With Precollegiate Program, Middle- and High-school Students Can Discover STEM

Letters that spell STEM, with small icons that correspond to science, technology, engineering and math.

By Anne Sherber

Through the Precollegiate STEM Discovery Program, the University and its partners have created a pipeline for students interested in the science, technology, engineering and mathematics (STEM) fields.

It’s one of many opportunities extended to younger students in local communities that the University prides itself on.

More than 2,000 precollegiate students have participated in the STEM Discovery Program, now available to students in six North Jersey communities.

Launched in 2005 at Paterson (N.J.) High School, the program recognizes and supports middle- and high-school students from underserved communities as they discover pathways to professional success in STEM.

Initially limited to a single school, the program has expanded several times in its 17 years, including when, in 2012, Mathematics Enrichment Through Applications, a program emphasizing the role of math in STEM fields, was added, with students from other districts invited to apply.

Other initiatives include the Computing and Security Enrichment Outreach Program; Girls Exploring Engineering, created as a response to the underrepresentation of women in engineering and research fields; and the Python STEM Scholars Program — sponsored by the United States Army Combat Capabilities Development Command Armaments Center — which enables high-school juniors to take an online, three-credit course in the Python programming language.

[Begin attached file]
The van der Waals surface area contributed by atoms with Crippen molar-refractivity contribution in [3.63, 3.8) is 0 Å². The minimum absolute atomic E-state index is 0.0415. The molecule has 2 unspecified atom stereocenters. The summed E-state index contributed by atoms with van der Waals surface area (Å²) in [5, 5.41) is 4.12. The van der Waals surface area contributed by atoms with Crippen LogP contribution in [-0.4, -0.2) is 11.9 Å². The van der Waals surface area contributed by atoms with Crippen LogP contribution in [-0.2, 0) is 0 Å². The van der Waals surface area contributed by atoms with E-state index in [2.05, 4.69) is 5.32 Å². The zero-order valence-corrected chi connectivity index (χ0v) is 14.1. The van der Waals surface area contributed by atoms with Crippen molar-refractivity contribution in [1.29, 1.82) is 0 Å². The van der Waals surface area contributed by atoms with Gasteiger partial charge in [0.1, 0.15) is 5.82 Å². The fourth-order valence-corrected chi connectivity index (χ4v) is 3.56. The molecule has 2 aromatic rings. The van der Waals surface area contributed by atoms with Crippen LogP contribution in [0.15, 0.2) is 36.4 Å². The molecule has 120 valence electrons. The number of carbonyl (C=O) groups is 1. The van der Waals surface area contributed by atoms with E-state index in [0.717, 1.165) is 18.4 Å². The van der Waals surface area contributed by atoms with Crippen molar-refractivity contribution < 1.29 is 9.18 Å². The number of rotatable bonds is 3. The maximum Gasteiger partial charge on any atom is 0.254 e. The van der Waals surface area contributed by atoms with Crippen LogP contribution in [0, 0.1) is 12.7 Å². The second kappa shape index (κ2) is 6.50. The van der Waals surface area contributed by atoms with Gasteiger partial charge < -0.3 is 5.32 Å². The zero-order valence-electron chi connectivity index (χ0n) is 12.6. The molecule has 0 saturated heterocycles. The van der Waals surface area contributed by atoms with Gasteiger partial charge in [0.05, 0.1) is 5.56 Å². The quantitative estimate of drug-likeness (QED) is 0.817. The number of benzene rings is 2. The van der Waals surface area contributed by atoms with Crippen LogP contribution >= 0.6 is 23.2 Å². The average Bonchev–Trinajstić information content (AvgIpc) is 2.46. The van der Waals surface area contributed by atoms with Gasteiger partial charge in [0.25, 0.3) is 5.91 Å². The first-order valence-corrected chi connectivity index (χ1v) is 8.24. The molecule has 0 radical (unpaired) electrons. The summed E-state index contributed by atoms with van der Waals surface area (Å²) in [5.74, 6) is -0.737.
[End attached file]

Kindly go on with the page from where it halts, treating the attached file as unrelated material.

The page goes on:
Undergraduate and graduate students from FDU’s Lee Gildart and Oswalt Haase School of Computer Sciences and Engineering work as program assistants, which is especially meaningful to the participating middle- and high-school students.

The program’s recent expansion would not have been possible without the generous support of corporate and foundation partners, including the Arconic Foundation, Bayer Fund, BD, Best Buy Foundation, Engineering Information Foundation, 3M Foundation, Kinder Morgan Foundation and Provident Bank Foundation, among others.

According to Samantha Plotino, MAS’14 (Metro), executive director of Provident Bank Foundation, the goals of the STEM program closely align with those of the foundation. She says that education is one of the three tenets of the bank foundation, and that it is particularly interested in supporting innovative programs that expand access to underserved and disadvantaged populations.

“Ninety percent of students who participate attend college,” she says. “It opens doors for students. It can be hard to imagine yourself in a career that you don’t really understand.”

To date, the foundation has invested more than $40,000 in the program.

“The foundation looks to work with organizations that are inclusive, ethical and empowering. And we certainly find those characteristics at FDU,” says Plotino.